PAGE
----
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NCQA CErtification

MEDICAL LICENSING EXAMINATION

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Special Notice for MD/PhD Candidates

August 2004
The common pathway for MD/PhD students involves completion of the first two years of medical school and then moving to graduate school studies and research for a three- or four-year period. Following completion of PhD course work and all or most of their research project, these students return to complete their two clinical years, thus completing the medical degree in seven to nine years after first matriculating.

The USMLE program recognizes that the recommended seven-year time limit may pose problems for medical licensure for some students pursuing a combined degree (i.e., MD/PhD) It is for this reason that the USMLE program recommends to licensing jurisdictions that they be willing to consider exceptions to the seven-year limit for MD/PhD students who meet certain narrow requirements. The recommended requirements are as follows:

  1. The candidate is working toward both degrees in an institution or program accredited by the Liaison Committee on Medical Education (LCME) and regional university accrediting body and is a student in good standing, enrolled in the institution or program.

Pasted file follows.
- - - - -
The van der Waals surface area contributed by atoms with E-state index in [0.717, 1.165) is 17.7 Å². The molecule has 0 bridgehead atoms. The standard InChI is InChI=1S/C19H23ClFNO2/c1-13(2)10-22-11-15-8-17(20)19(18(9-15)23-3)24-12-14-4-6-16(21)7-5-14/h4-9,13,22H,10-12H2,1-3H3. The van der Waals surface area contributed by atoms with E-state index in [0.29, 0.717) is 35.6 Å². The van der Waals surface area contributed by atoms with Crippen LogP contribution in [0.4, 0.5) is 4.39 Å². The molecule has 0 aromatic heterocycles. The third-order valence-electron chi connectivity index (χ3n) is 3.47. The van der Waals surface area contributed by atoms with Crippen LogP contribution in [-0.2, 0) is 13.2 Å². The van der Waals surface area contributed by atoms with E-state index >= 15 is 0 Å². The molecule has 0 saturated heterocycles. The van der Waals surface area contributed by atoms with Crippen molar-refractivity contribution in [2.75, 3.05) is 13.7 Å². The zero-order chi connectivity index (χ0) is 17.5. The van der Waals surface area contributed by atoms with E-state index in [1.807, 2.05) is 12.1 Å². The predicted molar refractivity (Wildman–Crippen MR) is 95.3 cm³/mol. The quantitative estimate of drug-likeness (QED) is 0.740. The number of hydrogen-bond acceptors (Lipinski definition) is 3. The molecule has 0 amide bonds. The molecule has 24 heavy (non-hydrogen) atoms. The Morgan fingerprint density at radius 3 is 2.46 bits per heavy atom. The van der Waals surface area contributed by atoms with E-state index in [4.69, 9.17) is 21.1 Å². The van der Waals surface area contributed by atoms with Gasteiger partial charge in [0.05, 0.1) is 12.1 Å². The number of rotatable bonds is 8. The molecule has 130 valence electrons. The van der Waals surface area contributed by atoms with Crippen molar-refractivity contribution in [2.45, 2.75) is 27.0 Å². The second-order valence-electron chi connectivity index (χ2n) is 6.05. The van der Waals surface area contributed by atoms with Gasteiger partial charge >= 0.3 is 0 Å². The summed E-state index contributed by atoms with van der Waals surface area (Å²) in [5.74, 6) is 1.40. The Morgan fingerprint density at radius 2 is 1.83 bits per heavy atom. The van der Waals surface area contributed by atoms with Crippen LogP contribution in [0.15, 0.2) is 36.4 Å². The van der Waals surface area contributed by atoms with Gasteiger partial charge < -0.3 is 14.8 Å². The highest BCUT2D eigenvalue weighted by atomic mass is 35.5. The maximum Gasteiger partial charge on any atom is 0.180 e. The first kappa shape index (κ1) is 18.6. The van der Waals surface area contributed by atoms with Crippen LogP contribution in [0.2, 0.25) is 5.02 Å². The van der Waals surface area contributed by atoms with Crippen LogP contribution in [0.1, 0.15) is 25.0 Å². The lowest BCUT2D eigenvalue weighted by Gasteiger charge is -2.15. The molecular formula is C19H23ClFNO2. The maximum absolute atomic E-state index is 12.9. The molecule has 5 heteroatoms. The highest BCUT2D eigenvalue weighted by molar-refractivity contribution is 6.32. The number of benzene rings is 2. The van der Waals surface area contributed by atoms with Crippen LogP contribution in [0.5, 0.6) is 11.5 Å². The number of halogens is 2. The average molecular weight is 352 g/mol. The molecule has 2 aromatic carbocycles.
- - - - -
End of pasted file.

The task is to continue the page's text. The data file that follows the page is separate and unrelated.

2. The PhD studies should be in a field of biological sciences tested in the Step 1 content. These fields include but are not necessarily limited to anatomy, biochemistry, physiology, microbiology, pharmacology, pathology, genetics, neuroscience, and molecular biology. Fields explicitly not included are business, economics, ethics, history and other fields not directly related to biological science.
  3. Candidates seeking an exception to the seven-year rule should be required to present a verifiable and rational explanation for the fact that he or she was unable to meet the seven-year limit. Although these explanations will vary considerably, each licensing jurisdiction will need to decide on its own which explanation justifies an exception.

Students who pursue both degrees should understand that while many states' regulations provide specific exceptions to the seven-year rule for dual degree candidates, others do not. Students pursuing a dual degree are advised to check the state-specific requirements for licensure.

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